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Former German chancellor Schroeder to sue tabloid Bild over Navalny accusation that he receives ‘shadow money’ from Putin

Former German chancellor Schroeder to sue tabloid Bild over Navalny accusation that he receives ‘shadow money’ from Putin
Germany’s former chancellor, Gerhard Schroeder, says he will sue the country's most popular newspaper, after it published an interview with Russian opposition figure Alexey Navalny in which he was smeared as “Putin’s errand boy.”

Posting on his LinkedIn page, Schroeder explained that he would be taking Bild to court after Navalny claimed that he takes “shadow payments” from Russian President Vladimir Putin, without presenting any evidence. The anti-corruption activist admitted that he has no concrete proof, but said he has “no doubt.” By circulating unproven hearsay, the former chancellor believes that Bild violated his rights, and therefore feels “compelled to take legal action against the publisher.”

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In this interview with the notoriously anti-Russian tabloid, Navalny also accused Schroeder of “protecting murderers,” calling the former chancellor’s actions “humiliating for the German people.” The fact that the Moscow protest leader chose to speak to Bild has raised eyebrows in Russia, given the publication has long been bound to “support the Transatlantic Alliance, and solidarity with the United States of America,” according to the original founding charter of its publisher, Axel Springer. This stance places it in obvious conflict with Russian national interests, and means Bild can't be considered an objective media outlet in this sphere.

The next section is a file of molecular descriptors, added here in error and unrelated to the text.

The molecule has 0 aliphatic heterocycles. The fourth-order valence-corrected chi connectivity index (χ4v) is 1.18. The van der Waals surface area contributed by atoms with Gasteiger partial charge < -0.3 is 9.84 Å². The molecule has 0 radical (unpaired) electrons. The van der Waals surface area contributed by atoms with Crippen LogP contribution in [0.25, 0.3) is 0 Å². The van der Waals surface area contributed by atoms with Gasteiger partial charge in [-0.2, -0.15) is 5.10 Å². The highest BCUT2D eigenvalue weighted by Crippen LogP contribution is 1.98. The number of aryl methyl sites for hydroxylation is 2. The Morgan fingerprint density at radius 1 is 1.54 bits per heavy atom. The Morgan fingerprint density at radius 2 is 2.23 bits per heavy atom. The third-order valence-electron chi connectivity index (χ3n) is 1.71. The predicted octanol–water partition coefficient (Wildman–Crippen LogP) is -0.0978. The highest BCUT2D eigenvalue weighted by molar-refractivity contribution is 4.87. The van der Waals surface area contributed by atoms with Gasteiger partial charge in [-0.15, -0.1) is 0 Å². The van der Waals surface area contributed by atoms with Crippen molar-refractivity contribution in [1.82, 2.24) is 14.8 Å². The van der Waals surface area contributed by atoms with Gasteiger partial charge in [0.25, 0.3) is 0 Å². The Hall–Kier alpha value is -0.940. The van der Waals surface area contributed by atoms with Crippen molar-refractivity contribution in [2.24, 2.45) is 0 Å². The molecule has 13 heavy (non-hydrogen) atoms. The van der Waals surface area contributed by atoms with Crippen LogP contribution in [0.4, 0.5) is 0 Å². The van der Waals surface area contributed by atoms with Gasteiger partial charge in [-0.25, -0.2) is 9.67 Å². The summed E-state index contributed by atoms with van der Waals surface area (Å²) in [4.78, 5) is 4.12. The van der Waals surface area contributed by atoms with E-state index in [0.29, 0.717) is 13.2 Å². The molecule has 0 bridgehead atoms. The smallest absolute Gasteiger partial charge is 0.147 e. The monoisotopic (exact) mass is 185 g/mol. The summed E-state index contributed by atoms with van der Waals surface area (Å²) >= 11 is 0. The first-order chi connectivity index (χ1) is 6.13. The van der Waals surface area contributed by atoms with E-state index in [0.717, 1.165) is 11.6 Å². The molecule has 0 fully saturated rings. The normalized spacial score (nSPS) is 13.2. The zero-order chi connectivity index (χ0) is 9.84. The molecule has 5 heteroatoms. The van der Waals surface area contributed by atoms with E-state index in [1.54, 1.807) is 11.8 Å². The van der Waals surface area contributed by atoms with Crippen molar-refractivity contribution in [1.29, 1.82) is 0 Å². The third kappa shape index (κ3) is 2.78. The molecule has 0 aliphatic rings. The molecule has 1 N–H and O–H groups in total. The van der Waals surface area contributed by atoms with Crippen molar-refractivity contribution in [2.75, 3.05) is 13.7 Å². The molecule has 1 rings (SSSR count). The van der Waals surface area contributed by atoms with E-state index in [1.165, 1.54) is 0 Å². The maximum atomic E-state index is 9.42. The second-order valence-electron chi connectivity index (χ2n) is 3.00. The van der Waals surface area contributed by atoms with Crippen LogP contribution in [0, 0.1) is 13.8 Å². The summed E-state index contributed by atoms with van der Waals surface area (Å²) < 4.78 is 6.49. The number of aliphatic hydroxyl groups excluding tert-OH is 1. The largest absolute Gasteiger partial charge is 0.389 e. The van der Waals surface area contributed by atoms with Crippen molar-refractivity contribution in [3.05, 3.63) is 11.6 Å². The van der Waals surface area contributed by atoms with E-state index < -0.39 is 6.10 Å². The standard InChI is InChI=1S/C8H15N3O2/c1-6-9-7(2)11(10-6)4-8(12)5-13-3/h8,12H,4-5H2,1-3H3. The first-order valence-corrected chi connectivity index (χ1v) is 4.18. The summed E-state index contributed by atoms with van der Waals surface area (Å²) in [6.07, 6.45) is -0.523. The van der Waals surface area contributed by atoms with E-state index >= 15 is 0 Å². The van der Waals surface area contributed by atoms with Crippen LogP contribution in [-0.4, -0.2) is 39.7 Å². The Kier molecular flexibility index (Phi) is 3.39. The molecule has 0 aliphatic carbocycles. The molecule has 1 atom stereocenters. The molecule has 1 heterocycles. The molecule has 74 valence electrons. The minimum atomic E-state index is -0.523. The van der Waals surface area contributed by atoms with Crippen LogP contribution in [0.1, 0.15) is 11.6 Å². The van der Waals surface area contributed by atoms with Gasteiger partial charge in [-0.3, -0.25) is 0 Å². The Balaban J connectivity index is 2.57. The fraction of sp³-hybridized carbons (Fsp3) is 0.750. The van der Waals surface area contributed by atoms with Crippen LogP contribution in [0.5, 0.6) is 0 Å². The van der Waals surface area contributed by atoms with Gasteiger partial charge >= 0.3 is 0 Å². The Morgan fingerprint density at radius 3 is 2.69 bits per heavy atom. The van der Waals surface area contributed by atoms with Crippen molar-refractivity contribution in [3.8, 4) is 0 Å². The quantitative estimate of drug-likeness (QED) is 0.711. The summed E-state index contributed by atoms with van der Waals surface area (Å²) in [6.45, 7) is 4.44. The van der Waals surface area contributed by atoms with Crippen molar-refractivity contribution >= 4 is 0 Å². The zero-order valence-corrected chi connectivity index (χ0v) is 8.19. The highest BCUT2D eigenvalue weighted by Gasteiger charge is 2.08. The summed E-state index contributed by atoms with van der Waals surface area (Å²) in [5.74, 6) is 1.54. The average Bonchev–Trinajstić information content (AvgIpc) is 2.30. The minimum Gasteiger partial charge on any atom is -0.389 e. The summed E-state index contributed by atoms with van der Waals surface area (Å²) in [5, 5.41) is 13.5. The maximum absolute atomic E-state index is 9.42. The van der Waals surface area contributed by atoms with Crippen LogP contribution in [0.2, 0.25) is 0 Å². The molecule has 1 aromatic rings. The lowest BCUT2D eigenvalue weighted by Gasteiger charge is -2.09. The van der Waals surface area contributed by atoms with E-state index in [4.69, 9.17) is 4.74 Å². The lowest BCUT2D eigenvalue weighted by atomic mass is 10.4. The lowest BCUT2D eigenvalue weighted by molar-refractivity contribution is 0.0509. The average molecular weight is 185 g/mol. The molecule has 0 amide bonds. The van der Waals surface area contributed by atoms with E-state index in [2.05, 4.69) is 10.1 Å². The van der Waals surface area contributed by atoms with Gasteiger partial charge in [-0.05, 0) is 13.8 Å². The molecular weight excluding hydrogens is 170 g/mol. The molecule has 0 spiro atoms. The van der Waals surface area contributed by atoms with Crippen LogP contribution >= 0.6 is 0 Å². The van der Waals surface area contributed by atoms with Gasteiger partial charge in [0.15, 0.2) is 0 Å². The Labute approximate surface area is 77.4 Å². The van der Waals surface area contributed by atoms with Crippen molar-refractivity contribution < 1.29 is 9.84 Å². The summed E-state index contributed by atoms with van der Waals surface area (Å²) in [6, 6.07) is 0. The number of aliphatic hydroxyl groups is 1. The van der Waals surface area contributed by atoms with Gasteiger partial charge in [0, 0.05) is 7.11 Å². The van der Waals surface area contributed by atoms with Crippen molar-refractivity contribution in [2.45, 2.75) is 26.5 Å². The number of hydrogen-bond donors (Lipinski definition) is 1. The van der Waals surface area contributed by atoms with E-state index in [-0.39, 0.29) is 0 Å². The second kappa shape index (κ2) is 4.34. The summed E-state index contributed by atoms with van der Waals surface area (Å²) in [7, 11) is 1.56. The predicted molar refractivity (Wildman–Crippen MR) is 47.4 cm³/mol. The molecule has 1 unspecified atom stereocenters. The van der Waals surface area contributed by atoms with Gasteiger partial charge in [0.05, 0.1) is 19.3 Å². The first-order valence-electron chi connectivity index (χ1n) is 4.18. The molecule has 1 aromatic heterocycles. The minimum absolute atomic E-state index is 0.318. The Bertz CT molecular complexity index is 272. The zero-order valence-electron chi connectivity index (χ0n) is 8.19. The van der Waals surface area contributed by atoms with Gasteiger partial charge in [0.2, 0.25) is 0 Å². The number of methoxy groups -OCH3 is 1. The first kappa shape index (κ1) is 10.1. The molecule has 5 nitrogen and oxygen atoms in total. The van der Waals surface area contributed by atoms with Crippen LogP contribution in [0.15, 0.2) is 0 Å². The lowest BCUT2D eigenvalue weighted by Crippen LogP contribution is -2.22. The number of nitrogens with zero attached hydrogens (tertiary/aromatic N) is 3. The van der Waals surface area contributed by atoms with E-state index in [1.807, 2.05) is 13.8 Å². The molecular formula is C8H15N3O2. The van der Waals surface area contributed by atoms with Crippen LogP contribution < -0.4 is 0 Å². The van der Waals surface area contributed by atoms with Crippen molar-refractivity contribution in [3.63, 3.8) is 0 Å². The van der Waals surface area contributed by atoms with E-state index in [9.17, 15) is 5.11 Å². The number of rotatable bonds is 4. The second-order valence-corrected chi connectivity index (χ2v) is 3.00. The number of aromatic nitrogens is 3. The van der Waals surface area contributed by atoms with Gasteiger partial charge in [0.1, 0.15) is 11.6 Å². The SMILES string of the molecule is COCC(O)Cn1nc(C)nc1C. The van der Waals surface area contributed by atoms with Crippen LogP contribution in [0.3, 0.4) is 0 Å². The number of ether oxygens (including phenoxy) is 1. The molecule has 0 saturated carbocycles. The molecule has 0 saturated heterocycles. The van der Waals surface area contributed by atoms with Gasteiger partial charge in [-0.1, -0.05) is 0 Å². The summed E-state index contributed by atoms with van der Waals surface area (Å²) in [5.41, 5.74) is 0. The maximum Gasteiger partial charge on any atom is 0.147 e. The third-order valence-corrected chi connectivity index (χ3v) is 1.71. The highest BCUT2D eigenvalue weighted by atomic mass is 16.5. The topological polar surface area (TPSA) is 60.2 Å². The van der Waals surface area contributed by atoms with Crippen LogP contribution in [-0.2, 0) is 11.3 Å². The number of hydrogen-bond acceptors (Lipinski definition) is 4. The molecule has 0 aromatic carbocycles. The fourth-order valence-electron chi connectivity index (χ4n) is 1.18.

Schroeder has long had close ties to Russia, including state-owned businesses. After leaving the German Chancellery in 2005, he became chairman of the board at Nord Stream AG, partially owned by Russian state-owned natural gas company Gazprom. Since 2017, Schroeder has also served as the chairman of Russian energy company Rosneft. He is also the father of two children adopted from Russian orphanages in the 2000s.

Navalny has been in Berlin since August 22, when he was evacuated to Germany for treatment after falling ill on a flight two days prior. Following military laboratory testing, the Germans determined that the anti-corruption activist was poisoned with a substance from the Novichok group of nerve agents. This claim has been denied by Russian doctors, who say that they did not find any trace of poison in his body. On September 23, Navalny was discharged from the hospital and is expected to make a full recovery. Rehabilitation will take several weeks, after which he plans to return to Russia.

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